Viewpoint: The line between privacy, protection and the greater good

Who gets to define what the “greater good” is in a society? And who gets to decide the cost that must sometimes be paid in order to protect it?

It’s a timeless debate struck up anew with last week’s release of the Superman reboot, “Man of Steel,” and the reveal earlier in the week of the identity of the National Security Agency’s whistleblower, Edward Snowden.

If you’re feeling a little lost with how these two events relate to one another, don’t fret. We’ll run you up to speed. (We warn you, though, that there will be some minor spoilers for “Man of Steel,” so read at your own discretion.)

In “Man of Steel,” released last Friday and otherwise known as the new Superman movie that’s supposed to make us forget that previous terrible attempt at a reboot a few years back, the villain of the movie justifies his actions as being for the greater good of his people, even though his plans were going to end up with a lot of other people (read: humans) dead. A lot of the plot is Superman figuring out which greater good he wishes to serve: that of his biological people or his adopted people.

As for the NSA scandal, a NSA worker named Edward Snowden leaked private government documents to select newspapers detailing the fact that the United States has been hacking (or getting court orders) into its country’s private sectors, and confiscating and storing as much information on Google searches, cell phone calls and email messages by United States citizens that it can get a hold of. The official standpoint for the privacy intrusion is anti-terrorism, and that the invasion is OK, because a secret court is monitoring the programs to make sure they’re not doing anything too illegal. The general idea is that it’s for the greater good, even if it means that a whole lot of people’s private communications are going to be compromised.

We’re not saying Snowden is Superman and the NSA is the evil villain. But “Man of Steel” does bring up some interesting thoughts about the United States’ surveillance policies, namely how far we are willing to go to protect the greater good . . . and who should be the one to make that call.

There are no superpowered men from Krypton in our world, which leaves us with normal men — namely, the government.

An interesting plot point happens early on in “Man of Steel.” A particular world’s government (read: not Earth) has apparently failed its people and led them to the brink of imminent destruction. There are two men in the world who are trying to make it right, taking their own paths to preserve the greater good of the doomed society. One chooses violence, and the other chooses his own form of hope. The theme of the movie, in short, is about individuals making choices to protect the people they care about. One choice might seem better than another, depending on what point of view you see it from.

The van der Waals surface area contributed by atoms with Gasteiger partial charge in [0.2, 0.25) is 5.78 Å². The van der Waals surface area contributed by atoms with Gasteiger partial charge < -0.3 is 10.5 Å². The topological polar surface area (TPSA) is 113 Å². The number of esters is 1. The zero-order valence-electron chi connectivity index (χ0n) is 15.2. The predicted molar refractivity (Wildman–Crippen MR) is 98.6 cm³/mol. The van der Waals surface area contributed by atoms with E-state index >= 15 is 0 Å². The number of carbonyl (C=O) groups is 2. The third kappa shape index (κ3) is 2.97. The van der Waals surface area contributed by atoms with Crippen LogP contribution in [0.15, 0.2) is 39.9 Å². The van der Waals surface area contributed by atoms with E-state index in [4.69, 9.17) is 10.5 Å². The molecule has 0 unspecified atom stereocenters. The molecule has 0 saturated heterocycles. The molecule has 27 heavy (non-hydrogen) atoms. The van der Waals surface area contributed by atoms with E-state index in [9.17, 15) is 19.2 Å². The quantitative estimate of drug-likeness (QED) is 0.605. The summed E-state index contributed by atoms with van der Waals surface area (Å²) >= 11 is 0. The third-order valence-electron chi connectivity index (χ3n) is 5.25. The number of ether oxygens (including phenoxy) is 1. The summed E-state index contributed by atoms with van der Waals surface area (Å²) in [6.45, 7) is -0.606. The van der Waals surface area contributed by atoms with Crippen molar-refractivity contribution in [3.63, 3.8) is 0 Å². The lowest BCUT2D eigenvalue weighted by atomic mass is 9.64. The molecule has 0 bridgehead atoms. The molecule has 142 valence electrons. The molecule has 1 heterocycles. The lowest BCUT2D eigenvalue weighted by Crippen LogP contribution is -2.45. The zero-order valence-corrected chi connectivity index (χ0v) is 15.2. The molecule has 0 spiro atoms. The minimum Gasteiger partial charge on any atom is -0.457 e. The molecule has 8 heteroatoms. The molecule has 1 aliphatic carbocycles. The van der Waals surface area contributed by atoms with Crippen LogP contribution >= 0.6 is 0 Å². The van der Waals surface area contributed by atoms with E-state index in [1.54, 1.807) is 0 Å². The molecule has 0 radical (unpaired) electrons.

For years following Sept. 11, 2001, many in the private and public sectors have questioned how such an attack could have happened without someone knowing something about it. Whenever a terrorist attack has popped up since then, like the Boston Marathon Bombings earlier this year, the same questions appear. Some people blame the government for being sloppy and demand they do more to prevent these tragedies from happening.

However, with the NSA leak, it seems the government is doing much more than we initially would think, or even like to think. In order to protect us, government organizations are bypassing citizens’ rights to privacy. Is your privacy a small price to pay for the possibility of preventing a future terrorist attack? If it saves lives, then yeah, maybe that’s an argument worth having.

But to keep it so secret? That’s like a family friend rooting through all your stuff, including a diary with your darkest secrets, photocopying it and storing it on his iPad to be used for future reference — without letting you know he was doing so — because he’s concerned about serial killers, and since both serial killers and you are human, you are a suspect. We can’t imagine anyone would be particularly happy to find out that it happened and has been happening for years and, more importantly, that a trusted neighbor doesn’t really trust you.

In this case, that trusted family friend is the government and its surveillance programs. They have a basic idea of what they’re looking for, but since the signs of terrorism are not exactly textbook material all the time, they’re collecting and monitoring everything. Just in case. But we don’t need to know that, even though it’s our information they’re collecting.

In short, it seems the government doesn’t trust us to make the choices to protect ourselves. Snowden argues that his actions are to create a sense of transparency, to allow the people to monitor the government like it is monitoring them. In “Man of Steel,” Superman’s father gives him the chance to make his own choice. Indeed, as mentioned, the major movie theme is allowing people to make choices, even if they’re the wrong ones, because they deserve that chance.

We don’t consider Snowden a flat-out traitor for doing what other NSA workers have tried in the past — letting the public know what their government officials are doing with their private data. There will always be a fine balance to walk when protecting the greater good. But when someone — especially someone we’re supposed to trust — jumps over that line, it seems like there should be someone to question it and, if need be, call them out on it. We maybe don’t need Superman, but we do need a chance for open discussion, and an opportunity to put in our own say and make our own choices concerning what it takes to protect ourselves.